Double Cross-Sections for Examination
of Damage of Prepared EM Sample Surface
- Practical Electron Microscopy and Database -
- An Online Book -

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This book (Practical Electron Microscopy and Database) is a reference for TEM and SEM students, operators, engineers, technicians, managers, and researchers.

 

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A thickness of the amorphous layers induced by FIB beam damage due to EM sample preparation (prepared by FIB), still presents at the faces of the prepared specimen after the final cleaning step. This amorphous layers had been studied by preparing and examining double cross-sectional lamellae (also called cross-sections of the cross-section) [1 - 3]. In the preparation of the double cross-sectional TEM specimen, the two faces of a grid, containing a prepared and examined lamella, can be covered by sputtered gold to protect the lamella and then, the grid can be horizontally mounted and be inserted in the FIB chamber in order to prepare a cross-section from a cross-section TEM specimen as shown in Figure 4496a.

Images illustrating selected steps of the double cross-section experimentImages illustrating selected steps of the double cross-section experimentImages illustrating selected steps of the double cross-section experiment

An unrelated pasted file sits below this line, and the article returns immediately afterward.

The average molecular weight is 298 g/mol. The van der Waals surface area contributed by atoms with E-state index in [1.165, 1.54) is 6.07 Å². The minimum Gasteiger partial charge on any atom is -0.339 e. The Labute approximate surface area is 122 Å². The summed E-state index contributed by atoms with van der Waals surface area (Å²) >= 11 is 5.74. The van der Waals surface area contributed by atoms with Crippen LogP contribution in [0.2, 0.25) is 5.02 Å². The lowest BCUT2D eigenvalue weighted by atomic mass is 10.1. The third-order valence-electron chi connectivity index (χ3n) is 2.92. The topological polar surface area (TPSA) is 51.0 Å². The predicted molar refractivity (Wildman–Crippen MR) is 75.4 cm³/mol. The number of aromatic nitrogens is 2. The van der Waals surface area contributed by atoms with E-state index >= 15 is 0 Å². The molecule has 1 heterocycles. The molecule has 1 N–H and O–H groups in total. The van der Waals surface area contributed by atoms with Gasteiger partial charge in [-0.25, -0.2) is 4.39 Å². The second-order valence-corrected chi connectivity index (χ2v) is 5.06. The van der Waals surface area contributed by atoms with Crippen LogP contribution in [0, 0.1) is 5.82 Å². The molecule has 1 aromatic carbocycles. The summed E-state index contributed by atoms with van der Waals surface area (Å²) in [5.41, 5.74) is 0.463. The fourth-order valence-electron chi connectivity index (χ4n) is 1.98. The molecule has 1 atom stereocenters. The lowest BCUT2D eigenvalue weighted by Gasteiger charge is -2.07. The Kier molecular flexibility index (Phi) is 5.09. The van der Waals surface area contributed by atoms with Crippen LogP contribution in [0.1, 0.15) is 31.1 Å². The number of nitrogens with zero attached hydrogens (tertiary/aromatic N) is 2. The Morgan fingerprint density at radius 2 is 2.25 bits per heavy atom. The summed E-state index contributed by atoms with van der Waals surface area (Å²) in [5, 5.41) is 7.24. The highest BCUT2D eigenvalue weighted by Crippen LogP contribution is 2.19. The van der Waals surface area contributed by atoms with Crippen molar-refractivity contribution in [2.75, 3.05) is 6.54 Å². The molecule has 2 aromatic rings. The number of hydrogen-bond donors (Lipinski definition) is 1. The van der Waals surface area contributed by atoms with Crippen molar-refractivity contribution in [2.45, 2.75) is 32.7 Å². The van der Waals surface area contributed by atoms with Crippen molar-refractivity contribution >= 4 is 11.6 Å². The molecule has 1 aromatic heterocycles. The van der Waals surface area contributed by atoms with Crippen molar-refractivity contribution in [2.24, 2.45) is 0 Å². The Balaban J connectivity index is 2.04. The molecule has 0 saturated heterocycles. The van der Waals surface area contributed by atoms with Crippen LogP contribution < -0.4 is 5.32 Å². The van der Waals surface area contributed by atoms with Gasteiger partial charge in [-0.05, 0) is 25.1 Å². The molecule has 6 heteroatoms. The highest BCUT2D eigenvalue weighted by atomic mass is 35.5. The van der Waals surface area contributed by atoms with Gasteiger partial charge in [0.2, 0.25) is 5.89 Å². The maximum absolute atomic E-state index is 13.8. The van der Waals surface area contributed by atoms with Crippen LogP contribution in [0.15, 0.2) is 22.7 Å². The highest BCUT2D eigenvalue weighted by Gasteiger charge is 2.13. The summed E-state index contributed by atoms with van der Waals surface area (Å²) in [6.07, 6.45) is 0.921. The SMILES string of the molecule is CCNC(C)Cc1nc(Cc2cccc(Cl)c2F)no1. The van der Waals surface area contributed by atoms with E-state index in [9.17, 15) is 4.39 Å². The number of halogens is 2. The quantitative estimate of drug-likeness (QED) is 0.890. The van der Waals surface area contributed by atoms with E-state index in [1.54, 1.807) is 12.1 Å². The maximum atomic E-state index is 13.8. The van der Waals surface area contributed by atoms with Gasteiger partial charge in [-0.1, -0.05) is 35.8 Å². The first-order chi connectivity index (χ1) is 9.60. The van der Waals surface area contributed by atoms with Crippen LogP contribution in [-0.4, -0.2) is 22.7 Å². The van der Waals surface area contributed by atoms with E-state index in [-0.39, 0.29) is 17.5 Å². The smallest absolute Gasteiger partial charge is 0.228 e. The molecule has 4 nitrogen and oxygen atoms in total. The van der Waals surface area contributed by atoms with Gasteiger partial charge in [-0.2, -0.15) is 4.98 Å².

Figure 4496a. Images illustrating selected steps of the double cross-section experiment [4].

Figure 4496b shows HRTEM image illustrating the amorphous layer at the STO surface (between the sputtered gold and STO in the image) created by FIB sample preparation. STO here represents SrTiO3 materials.

HRTEM image illustrating the amorphous layer created by FIB sample preparation

Figure 4496b. HRTEM image illustrating the amorphous layer at the STO surface
(between the sputtered gold and STO in the image) created by FIB sample preparation [4].

 

[1] Boxtleitner W, Hobler G, Klu¨ ppel V, Cerva H. 2001. Simulation of topography evolution and damage formation during TEM sample preparation using focused ion beams. Nucl Instrum Methods Phys Res B 175/177:102–107.
[2] Langford RM. 2006. Focused ion beams techniques for nanomaterials characterization. Microsc Res Tech 69:538–549.
[3] Rubanov S, Munroe PR. 2004. FIB-induced damage in silicon. J Microsc 214:213–221.
[4] Montoya E, Bals S, Rossell MD, Schryvers D, and Tendeloo GV, Evaluation of Top, Angle, and Side Cleaned FIB Samples for TEM Analysis, Microscopy Research and Technique 70:1060–1071 (2007).

 

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